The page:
Stability in the animation industry is somewhat elusive. This is a career that can pick you up in an instant and drop you off just as fast. Many smaller companies work and hire project to project. With this knowledge in hand, you may want to consider locating into an area that may offer more work possibilities in the animation field. If you lose one job you have a better chance finding another job close by. Usually this means being in or near a large city. The animation industry has started to branch out geographically in the last decade but there still remain many large centers of animation where 70 to 80 percent of the work is produced. This is true in most countries despite the possibilities of “farming out” work via computer networking. It is usually only the extremely talented and experienced few that can work from a mountaintop home. Human contact and face to face communication still rule in this world. Moving from location to location for work can be extremely exhausting financially and emotionally. It’s fun at first and then it quickly can become a burden. There is a growing group of more experienced animators that choose a place to live and then travel away from their home-base for good paying projects. At the end of the project they return home. Your home becomes the stability not the work. This freelancing tactic allows an animator to work on some interesting projects. Soon this “band of gypsies” finds that the animation industry is a small world and certain individuals keep crossing paths. The novice animator can get caught up in this migratory work but generally beginning wages prevent this travel from being a real possibility.

The best advice I can give is; Start locally. Most novices are not concerned about the money. We all need to pay our bills but usually many novice animators have few bills. This is an important quality. In this industry it is important to live within your means because you never know when you may lose your income source. If you are already established in a local community whether it’s near your home, school or present place of work then you should look no farther. There are always local businesses, schools and other community groups that would love to consider using animation or offering a venue to teach animation. These situations often pay little or no money, but if you are already living in the community you will save travel money, you can often use local resources for free, and you can barter for goods and services for your animation talent. For example, many years ago my partner and I had a small new business (just the two of us) that we named “Sculptoons” in San Francisco, California. We were experienced in animation but we were a brand new business and very few potential commercial clients were willing to take a chance on us because we had no track record as a company. We started out by producing subcontract work for other more established studios but we were never given proper credit to help establish our name. I am a baseball fan and the San Francisco Bay area has two professional baseball teams, The San Francisco Giants and the Oakland Athletics. I thought it might be fun to tie together two of my favorite passions, animation and baseball. We gathered information about both baseball teams and discovered that each team had a mascot. We realized that we could animate one of these mascots for television or any other promotional venues that the teams might use. After being turned down by the Giants we approached the Athletics with a “cold call.”  We had no proper introduction, but were able to get through to their promotional department. We pitched them the idea of bringing their elephant mascot to life through animation. We said that we would sculpt a model of the elephant in the baseball uniform and put together a few storyboard ideas for free to help pitch the idea to them. They were interested because they already owned the character and we put them under no obligation to accept or pay for any ideas or work we did. They proclaimed early on that they had very little money. We all accepted these parameters and my partner and I set to work over a long weekend. After all, we had nothing to lose and nothing else to do. When we made our presentation the following week the Athletics promotional department were so delighted with our work and enthusiasm that they gave us a small project right away. The pay was small but we were able to negotiate two season tickets to the ball park for the season to help offset the low financial compensation. We were happy because it gave us a chance to build our portfolio, create some of our own work which we were credited for, and we got to see all the baseball we wanted in great seats. We ended up developing an ongoing relationship with the Athletics for four years. We were in a big city, we looked at our interests and created a need that was never there before and we were willing to try others ways of being compensated. It was a great success.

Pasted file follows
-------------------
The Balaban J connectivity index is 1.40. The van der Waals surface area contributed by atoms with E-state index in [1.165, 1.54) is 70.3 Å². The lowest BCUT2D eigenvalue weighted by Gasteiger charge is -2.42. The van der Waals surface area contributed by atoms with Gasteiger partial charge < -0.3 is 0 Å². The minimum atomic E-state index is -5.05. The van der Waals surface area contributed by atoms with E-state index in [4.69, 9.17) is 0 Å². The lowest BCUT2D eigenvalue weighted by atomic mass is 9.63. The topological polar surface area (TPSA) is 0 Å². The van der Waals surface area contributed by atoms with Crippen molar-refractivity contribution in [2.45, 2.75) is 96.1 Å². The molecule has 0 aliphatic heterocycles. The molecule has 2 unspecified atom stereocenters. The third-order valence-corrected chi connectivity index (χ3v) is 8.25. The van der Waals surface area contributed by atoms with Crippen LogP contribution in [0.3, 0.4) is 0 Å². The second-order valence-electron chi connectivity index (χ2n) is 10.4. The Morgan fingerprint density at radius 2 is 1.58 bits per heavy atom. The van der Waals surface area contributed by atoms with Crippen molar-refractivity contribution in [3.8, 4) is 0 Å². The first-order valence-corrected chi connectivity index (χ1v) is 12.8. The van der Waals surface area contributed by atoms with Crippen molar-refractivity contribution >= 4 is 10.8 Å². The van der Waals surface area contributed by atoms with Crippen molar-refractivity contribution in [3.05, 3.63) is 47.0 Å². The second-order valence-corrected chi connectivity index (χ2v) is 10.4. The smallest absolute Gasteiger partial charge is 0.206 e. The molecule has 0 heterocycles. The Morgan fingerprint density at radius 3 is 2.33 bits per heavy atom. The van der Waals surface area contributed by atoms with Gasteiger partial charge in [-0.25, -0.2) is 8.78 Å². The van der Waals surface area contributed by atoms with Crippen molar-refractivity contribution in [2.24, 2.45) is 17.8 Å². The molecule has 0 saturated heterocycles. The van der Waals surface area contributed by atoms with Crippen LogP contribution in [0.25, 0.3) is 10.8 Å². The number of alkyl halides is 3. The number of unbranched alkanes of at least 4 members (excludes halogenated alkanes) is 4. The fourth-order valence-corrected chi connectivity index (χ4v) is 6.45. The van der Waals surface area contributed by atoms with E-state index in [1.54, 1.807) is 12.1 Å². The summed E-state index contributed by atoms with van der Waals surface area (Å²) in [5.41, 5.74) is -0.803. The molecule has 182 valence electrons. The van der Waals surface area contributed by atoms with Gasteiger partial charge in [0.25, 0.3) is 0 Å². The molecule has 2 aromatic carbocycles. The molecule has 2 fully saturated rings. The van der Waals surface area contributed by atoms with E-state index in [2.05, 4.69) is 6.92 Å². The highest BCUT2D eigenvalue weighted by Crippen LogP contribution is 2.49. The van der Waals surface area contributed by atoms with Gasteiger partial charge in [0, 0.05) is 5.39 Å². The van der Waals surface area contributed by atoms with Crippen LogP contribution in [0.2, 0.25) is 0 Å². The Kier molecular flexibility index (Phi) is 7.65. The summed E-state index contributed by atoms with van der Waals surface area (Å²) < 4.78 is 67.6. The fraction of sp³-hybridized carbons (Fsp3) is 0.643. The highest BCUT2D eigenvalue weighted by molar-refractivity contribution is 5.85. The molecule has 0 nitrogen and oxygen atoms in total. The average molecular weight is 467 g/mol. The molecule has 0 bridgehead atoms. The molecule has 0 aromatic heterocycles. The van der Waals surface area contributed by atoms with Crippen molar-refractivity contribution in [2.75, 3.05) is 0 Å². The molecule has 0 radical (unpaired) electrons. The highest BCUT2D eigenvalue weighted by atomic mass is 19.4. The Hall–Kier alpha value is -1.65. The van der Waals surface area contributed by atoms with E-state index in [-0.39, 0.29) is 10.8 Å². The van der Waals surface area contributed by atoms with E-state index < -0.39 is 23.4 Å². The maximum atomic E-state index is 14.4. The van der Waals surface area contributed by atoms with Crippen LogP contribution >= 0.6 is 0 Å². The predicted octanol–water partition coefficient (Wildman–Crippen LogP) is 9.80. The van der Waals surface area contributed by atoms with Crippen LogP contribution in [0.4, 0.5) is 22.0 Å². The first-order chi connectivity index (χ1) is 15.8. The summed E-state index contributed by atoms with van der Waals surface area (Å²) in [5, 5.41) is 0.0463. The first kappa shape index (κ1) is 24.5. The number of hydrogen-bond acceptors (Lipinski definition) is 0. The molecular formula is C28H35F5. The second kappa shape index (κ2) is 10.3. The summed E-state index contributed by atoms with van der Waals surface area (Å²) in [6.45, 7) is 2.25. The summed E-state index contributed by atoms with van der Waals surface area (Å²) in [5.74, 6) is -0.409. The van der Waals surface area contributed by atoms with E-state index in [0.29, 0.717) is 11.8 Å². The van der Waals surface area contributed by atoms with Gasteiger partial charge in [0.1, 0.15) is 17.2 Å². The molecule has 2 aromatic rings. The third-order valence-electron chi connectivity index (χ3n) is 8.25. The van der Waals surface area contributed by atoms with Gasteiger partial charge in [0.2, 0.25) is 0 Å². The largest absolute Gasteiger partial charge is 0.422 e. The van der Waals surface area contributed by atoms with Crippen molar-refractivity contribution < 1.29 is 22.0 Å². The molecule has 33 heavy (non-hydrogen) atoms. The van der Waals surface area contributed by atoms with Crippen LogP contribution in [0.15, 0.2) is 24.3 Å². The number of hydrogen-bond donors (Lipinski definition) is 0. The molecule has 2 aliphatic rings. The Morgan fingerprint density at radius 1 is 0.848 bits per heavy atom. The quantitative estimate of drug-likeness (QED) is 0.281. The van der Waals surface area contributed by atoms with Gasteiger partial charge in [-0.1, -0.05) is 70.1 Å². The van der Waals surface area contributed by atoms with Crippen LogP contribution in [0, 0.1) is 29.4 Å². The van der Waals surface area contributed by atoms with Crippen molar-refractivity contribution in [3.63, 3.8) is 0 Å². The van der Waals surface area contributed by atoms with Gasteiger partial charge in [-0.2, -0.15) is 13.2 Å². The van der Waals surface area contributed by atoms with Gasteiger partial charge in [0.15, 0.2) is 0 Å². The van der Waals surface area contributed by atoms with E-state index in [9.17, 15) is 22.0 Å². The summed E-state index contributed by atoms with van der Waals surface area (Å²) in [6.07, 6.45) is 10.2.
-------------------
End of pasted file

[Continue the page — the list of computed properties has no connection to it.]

The bottom line is “don’t get discouraged.” In a society that is becoming more and more visually centered there are numerous ways of applying the art form of animation. Entertainment, instruction and information are only a few of the areas that animation can be applied. There is no limit, only your imagination, when it comes to taking the next step into your future in animation.

Tom Gasek
Director/Animator, OOH, Inc.


Published in  May 2004